I find it very difficult to connect with a place before digging through its history. I moved to New York two years ago and it doesn’t feel like home yet; I am still more involved in California local goings on and politics despite the fact I very deliberately chose to move away over eight years ago. Being bi-coastal has its perks, but hopping from city to city means I often feel rootless. New York brings out these feelings more than any other place – it’s a city that changes so fast you’ll never really know it. Still, by the time I’m done with my PhD, I will have spent more of my cognizant years here than anywhere else.

So this summer I want to settle in to New York. I want to get involved in the politics and the history and really make it mine in some small sense. I hope these books will help with that process. If you guys have any other suggestions for books on New York, let me know!



The Invention of Brownstone Brooklyn: Gentrification and the Search for Authenticity in Postwar New York (Suleiman Osman)

There’s no point trying to understand New York before understanding gentrification. This book traces the origins of gentrification back to the 1960s and 70s, when young white college grads began their never-ending search for authenticity within the city.





New York Burning; Liberty, Slavery, and Conspiracy in Eighteenth-Century Manhattan (Jill Lepore)

This book combines a few of my interests: learning about the history and making of modern New York City, studying the North’s complicity in slavery and black oppression, and reading everything Jill Lepore has ever written. I’m excited to hop in the way way back machine and take a look at New York before it was the defining US metropolis it has become.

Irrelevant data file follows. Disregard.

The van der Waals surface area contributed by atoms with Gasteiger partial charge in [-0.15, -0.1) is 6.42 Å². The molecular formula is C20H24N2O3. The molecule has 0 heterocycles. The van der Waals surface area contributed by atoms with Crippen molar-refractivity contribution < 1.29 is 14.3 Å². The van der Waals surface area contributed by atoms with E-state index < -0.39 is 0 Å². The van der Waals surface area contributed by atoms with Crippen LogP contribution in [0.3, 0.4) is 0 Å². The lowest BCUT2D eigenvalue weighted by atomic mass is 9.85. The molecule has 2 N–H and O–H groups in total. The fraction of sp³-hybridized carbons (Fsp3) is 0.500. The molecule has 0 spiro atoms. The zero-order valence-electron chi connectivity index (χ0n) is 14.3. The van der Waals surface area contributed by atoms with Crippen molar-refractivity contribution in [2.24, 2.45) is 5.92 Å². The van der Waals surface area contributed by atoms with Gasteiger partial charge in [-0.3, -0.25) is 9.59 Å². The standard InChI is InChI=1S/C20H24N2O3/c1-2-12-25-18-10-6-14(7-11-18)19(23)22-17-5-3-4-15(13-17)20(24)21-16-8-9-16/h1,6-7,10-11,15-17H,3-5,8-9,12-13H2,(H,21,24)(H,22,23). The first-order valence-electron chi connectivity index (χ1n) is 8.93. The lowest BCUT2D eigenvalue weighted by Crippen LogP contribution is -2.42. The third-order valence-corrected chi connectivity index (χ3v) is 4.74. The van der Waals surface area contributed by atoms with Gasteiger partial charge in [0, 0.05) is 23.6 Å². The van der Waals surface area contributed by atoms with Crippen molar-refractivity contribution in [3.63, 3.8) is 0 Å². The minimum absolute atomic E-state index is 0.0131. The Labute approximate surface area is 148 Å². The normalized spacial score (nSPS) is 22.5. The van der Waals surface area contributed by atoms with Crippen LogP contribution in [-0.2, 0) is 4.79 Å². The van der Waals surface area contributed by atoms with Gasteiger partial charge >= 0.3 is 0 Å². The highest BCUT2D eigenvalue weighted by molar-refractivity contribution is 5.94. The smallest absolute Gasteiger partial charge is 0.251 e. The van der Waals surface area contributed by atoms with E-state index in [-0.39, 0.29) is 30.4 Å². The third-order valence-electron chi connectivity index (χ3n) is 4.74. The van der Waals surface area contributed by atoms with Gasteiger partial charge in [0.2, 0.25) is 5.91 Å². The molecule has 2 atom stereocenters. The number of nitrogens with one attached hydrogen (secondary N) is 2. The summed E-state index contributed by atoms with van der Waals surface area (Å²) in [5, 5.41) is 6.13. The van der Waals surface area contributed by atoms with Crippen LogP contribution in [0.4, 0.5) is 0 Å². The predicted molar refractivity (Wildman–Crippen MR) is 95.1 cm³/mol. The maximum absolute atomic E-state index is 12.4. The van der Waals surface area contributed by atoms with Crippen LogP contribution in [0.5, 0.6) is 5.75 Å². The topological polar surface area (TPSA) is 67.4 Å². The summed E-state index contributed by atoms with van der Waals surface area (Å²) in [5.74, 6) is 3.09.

Up in the Old Hotel (Joseph Mitchell)

The New Yorker at its best is a perfect balance of interesting people, the curious unknown, and really, really good writing. I am sorry to say I’ve never read any of Joseph Mitchell’s profiles, and I hope in this book I’ll get a little bit of everything that makes New York interesting and The New Yorker great.





Tales of Two Cities; the Best and Worst of Times in Today’s New York (ed. John Freeman)

New York is one of the most socially stratified cities in America. Sometimes its not enough to understand the social and political forces that led to a situation; sometimes its best to listen to those effected by it, just to spend some time considering what inequality mean for people living here now. This collection of reported pieces and essays contains some of my favorite writers and the promise of some really interesting narratives.




Ladies and Gentlemen, the Bronx Is Burning: 1977, Baseball, Politics, and the Battle for the Soul of a City (Jonathan Mahler)

I have to admit, I originally picked out this one for Book Riot’s Read Harder 2017 Challenge. All the same, I love the idea of getting involved in a very specific time and place, diving into what was happening for a small slice of New Yorkers forty years ago. The late 70s was a revolutionary time in New York, and I think this book will give me a greater understanding of the city I am living in now.